Teaching assistants , help for struggling children and music lessons are other cuts getting attention locally and in general one gas the feeling that nothing matters to this government other than evading responsibility for the underlying mess they caused

    1. jerry
      June 30, 2018

      @Newmania; “The pot hole misery is simply a matter of a squeeze on LA funding , caused by the vast sums diverted into the task of Brexit”

      Wrong, the squeeze you talk of started well before June 2016 and Brexit, the real cause (at least more recently) has been the vast sums diverted into QE etc. since 2008 when other more -small S- ‘socialist’ methods of reviving the economy would have worked far better, schemes that would have sat happily in a Conservative manifesto of the post war period until the mid 1970s.

  16. libertarian
    June 29, 2018

    Couldn’t agree more about roads

    We still have potholes that have been there over 3 years in major A roads and Dual Carriageways

    Highways England response to the last Operation Stack fiasco was totally and utterly appalling. The CEO went missing and refused to answer for his quangos cock ups, they were totally disinterested in any plan to ease the problem. Despite having spent millions on digital signage the only use they put it to is to nanny us about how we drive. The RHA and I in one TV programme about this suggested that tech ( digital signage/apps/satnav etc ) could be the cheapest and most effective way of managing traffic. Their response was no we want to build one giant lorry park for 4,000 trucks. They didn’t do that either, in fact they have to date done nothing

  17. acorn
    June 29, 2018

    The Palace of Westminster. £540 million a year, and that’s just the bits that get on the balance sheet!

  18. Fedupsoutherner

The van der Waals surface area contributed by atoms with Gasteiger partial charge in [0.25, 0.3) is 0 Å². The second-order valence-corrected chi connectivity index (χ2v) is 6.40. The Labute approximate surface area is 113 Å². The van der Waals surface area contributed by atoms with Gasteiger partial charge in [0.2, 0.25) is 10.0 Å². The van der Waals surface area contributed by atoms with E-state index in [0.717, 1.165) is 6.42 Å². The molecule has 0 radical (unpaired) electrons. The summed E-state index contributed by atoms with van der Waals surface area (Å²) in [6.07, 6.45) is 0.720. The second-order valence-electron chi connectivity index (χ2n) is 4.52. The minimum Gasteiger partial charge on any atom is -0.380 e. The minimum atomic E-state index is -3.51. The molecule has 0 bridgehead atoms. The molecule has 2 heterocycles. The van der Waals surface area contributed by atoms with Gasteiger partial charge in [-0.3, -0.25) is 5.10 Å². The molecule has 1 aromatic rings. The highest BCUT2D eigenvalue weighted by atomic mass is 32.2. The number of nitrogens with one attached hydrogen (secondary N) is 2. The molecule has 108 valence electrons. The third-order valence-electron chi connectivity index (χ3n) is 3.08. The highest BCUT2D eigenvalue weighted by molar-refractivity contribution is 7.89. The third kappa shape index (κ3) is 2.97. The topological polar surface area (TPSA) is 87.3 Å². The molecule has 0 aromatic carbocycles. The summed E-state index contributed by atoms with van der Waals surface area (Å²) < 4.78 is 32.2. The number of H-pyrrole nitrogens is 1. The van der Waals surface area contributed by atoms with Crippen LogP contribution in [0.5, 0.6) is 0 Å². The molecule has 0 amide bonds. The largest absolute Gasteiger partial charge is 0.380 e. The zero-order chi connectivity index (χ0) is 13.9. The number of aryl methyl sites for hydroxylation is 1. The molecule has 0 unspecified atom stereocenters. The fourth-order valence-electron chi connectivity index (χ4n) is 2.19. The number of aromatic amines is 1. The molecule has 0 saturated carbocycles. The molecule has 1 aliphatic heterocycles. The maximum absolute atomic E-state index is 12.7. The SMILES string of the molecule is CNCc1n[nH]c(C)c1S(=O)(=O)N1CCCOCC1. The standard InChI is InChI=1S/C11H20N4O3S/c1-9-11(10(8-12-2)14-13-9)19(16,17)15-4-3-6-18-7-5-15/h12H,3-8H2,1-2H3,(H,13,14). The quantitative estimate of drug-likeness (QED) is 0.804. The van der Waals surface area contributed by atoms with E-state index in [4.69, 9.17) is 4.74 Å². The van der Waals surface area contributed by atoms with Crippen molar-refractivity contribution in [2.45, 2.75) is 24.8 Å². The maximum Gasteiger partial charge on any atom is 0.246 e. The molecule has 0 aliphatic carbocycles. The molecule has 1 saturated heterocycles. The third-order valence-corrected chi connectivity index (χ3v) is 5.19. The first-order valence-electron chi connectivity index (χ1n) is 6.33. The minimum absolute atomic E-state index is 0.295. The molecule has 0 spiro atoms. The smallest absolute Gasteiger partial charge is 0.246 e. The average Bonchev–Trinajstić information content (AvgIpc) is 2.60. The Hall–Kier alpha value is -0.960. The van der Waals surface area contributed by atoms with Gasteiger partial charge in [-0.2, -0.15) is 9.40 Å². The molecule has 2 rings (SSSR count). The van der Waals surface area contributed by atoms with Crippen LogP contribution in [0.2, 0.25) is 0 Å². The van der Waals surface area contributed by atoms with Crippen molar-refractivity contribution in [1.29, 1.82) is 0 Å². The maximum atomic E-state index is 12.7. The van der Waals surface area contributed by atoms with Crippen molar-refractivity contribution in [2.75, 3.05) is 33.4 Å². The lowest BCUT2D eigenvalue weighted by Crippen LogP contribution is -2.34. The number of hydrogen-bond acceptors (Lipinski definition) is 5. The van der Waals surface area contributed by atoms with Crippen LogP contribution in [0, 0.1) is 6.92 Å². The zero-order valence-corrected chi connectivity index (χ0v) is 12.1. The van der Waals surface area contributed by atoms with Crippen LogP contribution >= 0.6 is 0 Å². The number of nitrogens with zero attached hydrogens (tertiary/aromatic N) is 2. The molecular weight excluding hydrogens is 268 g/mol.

June 29, 2018

    The devolved governments especially the SNP who always do everything to hold the UK back and money wasting, overspending, with high opinions of their usefulness local councils.

  19. Dave Andrews
    June 29, 2018

    Congestion could be reduced by raising the driving standards, so less people could get a licence in the first place, and drivers whose skills have lapsed given opportunity to improve or lose their licence.
    However, as the government views the motorist as a cash cow, this proposal is not likely to get anywhere.

  20. ChrisS
    June 29, 2018


    Travelling by car through Europe frequently ( these days it’s for pleasure, not business ) I have reluctantly come to the conclusion that the country that has the best model of road system is France.

    Germany has the same basic system as ours and Merkel refuses to spend much of her vast trade surplus on the roads. As a result the Autobahns are in a shocking state with tram lines in the inner lanes and hundreds of bridges suffering from concrete cancer, the result being severely restricted lane closures and absurdly low speed limits when driving across them. A complete contrast with the 1980s when the network was in good condition.

    France has exceptionally smooth road surfaces and the privately funded and managed Autoroute system is constantly being expanded and improved upon. In return, French drivers pay tolls to use the Autoroutes but no road tax and fuel is about the same price as here. With a transponder in my car, I can drive through the latest toll stations at 30kph without stopping so there is rarely any queuing.

    If even Germany won’t spend the necessary money on their road network, it’s clear to me that no Government here is ever going give us the motorway system we so badly need.